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average rating is 4 out of 5


William Hemingway


Posted on:

Dec 30, 2023

Film Reviews
Directed by:
Molly E. Smith
Written by:
Sara Oliva
Sara Oliva, Lily Jane

As Lioness opens, we find a tired and weary mother and daughter settling into a dingy motel room for the night. The daughter (Lily Jane) is already asleep on the bed while the sound of a car engine outside has spooked the mother (Sara Oliva) into action. She’s taking no chances and gets to work barricading the door to keep them both safe for the night. When her phone starts making noises she switches that off too, as she tries to ensure that nobody can locate them in this small, unexpected safe-haven. No words need to be uttered as we watch this spent, frightened mother do everything she can to keep her child safe from whatever danger lurks outside that empty, lifeless room.


We see that it’s gone well after midnight, but still the mother’s work is not yet done, and we watch as she empties the contents of her handbag out onto the floor as she frantically searches for tools and resources to work with. Everything from the Yellow Pages, to chewing gum, to her own spit, to sanitary towels somehow get utilised by the mother’s ingenuity to help create the atmosphere that she is looking for, but it’s not until we watch her take the surgical tape from a bandage covering a very serious wound on her stomach that we realise just how desperate the situation is for the two women in this story.


Produced, written and edited by Sara Oliva, who also plays the mother, Lioness is a delicate look into an all too common situation. Inspired by her time in one such motel room filming another project as well as her experiences helping out at a Florida based women’s shelter, Oliva fleshed out the idea for Lioness fairly quickly, with the story coming to her in images. These images are in truth both affirming and harrowing at the same time and with Oliva deciding to let them tell the story, along with her incredibly affecting performance, without the need for any real dialogue, they then create a rich, intense and moving short film which is impossible to tear your eyes away from.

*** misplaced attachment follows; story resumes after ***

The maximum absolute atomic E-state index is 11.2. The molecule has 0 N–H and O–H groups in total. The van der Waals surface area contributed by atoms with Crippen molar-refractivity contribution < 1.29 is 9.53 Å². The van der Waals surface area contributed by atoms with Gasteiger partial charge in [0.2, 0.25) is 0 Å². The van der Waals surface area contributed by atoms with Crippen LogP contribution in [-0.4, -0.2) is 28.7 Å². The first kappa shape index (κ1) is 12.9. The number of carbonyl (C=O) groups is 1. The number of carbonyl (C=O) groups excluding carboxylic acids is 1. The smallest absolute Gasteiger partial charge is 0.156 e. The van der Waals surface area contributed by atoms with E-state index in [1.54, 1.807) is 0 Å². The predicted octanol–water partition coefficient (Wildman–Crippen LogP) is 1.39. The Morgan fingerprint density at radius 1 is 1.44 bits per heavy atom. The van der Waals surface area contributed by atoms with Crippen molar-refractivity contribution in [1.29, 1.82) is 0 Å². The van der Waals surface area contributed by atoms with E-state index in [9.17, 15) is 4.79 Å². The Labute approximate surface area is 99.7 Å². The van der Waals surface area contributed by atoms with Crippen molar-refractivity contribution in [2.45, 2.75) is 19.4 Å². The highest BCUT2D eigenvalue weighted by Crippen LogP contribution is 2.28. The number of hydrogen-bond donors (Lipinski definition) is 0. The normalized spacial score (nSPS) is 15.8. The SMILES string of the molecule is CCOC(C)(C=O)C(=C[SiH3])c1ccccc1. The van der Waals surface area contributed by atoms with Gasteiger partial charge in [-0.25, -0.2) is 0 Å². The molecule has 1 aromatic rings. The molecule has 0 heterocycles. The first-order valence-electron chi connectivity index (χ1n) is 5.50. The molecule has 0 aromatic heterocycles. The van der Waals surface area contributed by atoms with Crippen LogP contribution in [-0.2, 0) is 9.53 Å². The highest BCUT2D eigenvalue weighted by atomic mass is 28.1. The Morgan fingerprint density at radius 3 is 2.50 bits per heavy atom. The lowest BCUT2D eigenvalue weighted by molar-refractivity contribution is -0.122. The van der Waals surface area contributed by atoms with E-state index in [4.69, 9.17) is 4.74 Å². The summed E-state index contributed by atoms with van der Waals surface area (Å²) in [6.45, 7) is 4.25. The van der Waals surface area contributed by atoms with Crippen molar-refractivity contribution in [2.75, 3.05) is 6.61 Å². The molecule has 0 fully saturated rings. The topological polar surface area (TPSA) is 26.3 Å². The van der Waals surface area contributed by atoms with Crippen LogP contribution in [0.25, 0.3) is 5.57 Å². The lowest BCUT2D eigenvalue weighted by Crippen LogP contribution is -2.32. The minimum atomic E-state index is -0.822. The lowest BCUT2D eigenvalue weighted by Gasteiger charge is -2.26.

Director Molly E. Smith shows a skill and understanding well beyond her years as she helms the project and handles the camera while still being in her senior year at high school. Oliva explains the decision to hire someone so young to direct as coming from the fact that Smith could bridge the generational gap between mother and daughter and nowhere is this expressed more beautifully than when the attention shifts to the daughter’s perspective and the full meaning of the film comes sharply into focus. Helping things along is a beautiful and sometimes haunting score from Austin Becker, while Smith keeps everything stripped back and natural with the sound and lighting coming from within the scene.


There are some really nice details scattered throughout Lioness which should help the eagle-eyed viewer stay aware of the analogy offered by the film’s title; that of a fierce, protective mother doing whatever is necessary to look after her young and give her the best opportunities in life despite any oppressive outside concerns. My favourite of these is that the mother in this story never speaks but is only heard once through a Lioness’ roar. With this seven-minute short film also being dedicated to all the other lionesses out there it can only be hoped that as many of them as possible, as well as anyone else who can identify with a lioness’ soul, will find their way to viewing this small, well-crafted gem, and take from it the strength, ferocity and nurturing tenderness which shines through every frame.

About the Film Critic
William Hemingway
William Hemingway
Short Film, Digital / DVD Release
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